Each week, Monty Andrews breaks down some of the underlying betting mismatches on the National Football League slate, giving you an inside edge when handicapping the schedule and setting your daily fantasy lineup.
Falcons' turnover troubles vs. Eagles' ball-hawking defense
The Atlanta Falcons are two wins away from a Super Bowl return - and the quest for a second consecutive appearance in the NFL title game continues Saturday against a host Philadelphia Eagles team playing without its biggest weapon. Quarterback Carson Wentz is out for the season with a knee injury, leaving the fate of the Eagles’ season in the hands of backup Nick Foles. But it isn't all doom and gloom for Philadelphia, which has a significant advantage in the turnover department.
Atlanta did a lot of things right this season, and carried them over into last weekend's 26-13 triumph over the Los Angeles Rams in its wild-card encounter. But forcing turnovers has been an area of weakness for the Falcons, who were one of only four NFL teams to record single-digit fumble recoveries (eight) and interceptions (eight). Atlanta did well to take care of the ball during the regular season - losing just 18 turnovers for a minus-2 differential - but will need to be better if it hopes to get back to the Super Bowl.
Perhaps the Falcons will learn a thing or two from the Eagles, who received plenty of attention for their terrific offense but were also a force on the defensive end of the football, ranking fourth in the league in total turnovers forced with 31 (19 interceptions, 12 recovered fumbles). They also ranked fourth in the NFL in turnover differential at plus-11 - and in a game that's expected to be a close one, winning the turnover battle could be enough for the Eagles to end Atlanta's shot at an NFC title repeat.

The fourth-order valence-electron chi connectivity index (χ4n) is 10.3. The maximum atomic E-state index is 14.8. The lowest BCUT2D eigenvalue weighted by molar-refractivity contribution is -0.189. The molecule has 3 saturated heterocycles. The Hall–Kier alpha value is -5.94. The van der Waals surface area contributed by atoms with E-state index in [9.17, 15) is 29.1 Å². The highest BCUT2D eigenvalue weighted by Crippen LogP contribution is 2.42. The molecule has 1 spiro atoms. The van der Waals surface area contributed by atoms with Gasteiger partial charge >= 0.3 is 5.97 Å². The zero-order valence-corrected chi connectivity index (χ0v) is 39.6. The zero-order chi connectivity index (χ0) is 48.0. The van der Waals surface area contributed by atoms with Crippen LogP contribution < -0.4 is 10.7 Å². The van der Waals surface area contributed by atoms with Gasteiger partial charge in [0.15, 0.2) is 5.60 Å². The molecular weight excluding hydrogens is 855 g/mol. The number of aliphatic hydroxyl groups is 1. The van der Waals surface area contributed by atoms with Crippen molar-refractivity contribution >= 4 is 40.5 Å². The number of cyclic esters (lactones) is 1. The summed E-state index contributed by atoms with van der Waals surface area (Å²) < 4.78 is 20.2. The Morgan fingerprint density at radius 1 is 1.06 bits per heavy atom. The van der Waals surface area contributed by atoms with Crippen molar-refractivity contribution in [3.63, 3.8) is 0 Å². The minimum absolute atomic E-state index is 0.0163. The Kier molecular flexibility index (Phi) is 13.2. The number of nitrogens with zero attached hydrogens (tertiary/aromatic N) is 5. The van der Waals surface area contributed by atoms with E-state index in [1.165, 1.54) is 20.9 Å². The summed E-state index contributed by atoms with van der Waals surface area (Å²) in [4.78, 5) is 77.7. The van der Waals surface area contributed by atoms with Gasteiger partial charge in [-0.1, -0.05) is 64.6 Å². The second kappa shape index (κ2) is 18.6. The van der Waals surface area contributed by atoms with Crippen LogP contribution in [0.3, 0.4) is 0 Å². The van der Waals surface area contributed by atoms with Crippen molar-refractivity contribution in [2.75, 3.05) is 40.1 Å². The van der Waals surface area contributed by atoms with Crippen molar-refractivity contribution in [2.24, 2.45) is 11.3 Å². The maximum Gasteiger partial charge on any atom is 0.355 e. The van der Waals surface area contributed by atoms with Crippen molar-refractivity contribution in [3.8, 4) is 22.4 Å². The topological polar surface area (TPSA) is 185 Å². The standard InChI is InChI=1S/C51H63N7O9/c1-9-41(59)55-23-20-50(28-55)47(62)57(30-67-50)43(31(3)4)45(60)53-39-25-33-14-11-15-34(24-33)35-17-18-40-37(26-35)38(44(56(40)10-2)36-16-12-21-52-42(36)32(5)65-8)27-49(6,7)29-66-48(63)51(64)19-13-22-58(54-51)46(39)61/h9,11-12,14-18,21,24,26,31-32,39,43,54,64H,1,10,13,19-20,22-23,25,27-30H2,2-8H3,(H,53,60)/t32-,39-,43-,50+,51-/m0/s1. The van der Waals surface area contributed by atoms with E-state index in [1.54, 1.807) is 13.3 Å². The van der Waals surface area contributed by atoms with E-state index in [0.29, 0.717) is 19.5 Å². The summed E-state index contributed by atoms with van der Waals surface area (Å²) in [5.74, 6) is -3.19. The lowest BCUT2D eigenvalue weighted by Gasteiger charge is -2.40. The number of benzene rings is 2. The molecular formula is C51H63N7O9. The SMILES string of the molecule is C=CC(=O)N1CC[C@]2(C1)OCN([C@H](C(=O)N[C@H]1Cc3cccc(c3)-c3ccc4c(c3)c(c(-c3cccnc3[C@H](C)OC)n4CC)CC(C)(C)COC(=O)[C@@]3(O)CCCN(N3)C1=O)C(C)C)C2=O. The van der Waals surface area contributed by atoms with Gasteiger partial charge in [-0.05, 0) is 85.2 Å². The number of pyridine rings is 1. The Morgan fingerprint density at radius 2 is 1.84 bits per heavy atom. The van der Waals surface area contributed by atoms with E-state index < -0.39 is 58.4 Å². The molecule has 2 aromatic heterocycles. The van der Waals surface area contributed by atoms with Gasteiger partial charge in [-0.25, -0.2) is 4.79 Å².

Dynamic Derrick Henry vs. Patriots' putrid run defense
Between a spread of nearly two touchdowns and news of internal strife involving owner, head coach and franchise player, the New England Patriots might have to work a little harder to gain bettors' confidence ahead of this Saturday's divisional round encounter with the Tennessee Titans. And that isn't all the Patriots need to be concerned about, as they look to contain a Titans running game that could make this one a little too close for comfort despite the lofty spread.
People are still talking about Marcus Mariota's three-touchdown performance in last week's stunning 22-21 comeback victory over Kansas City, but it wouldn't have been possible without Henry, who carved through the Chiefs' defense for 156 rushing yards and a touchdown in the win.
In two games since taking over the lead role from injured DeMarco Murray, Henry has racked up 308 rushing and receiving yards and a pair of scores on a whopping 54 touches.
It's easy to ignore how poor the Patriots' run defense was, considering how well Tom Brady and Co. performed on offense. But bettors can't ignore the fact that New England surrendered a stunning 4.7 yards-per-carry average in the regular season; only the Los Angeles Chargers had a higher YPC mark against.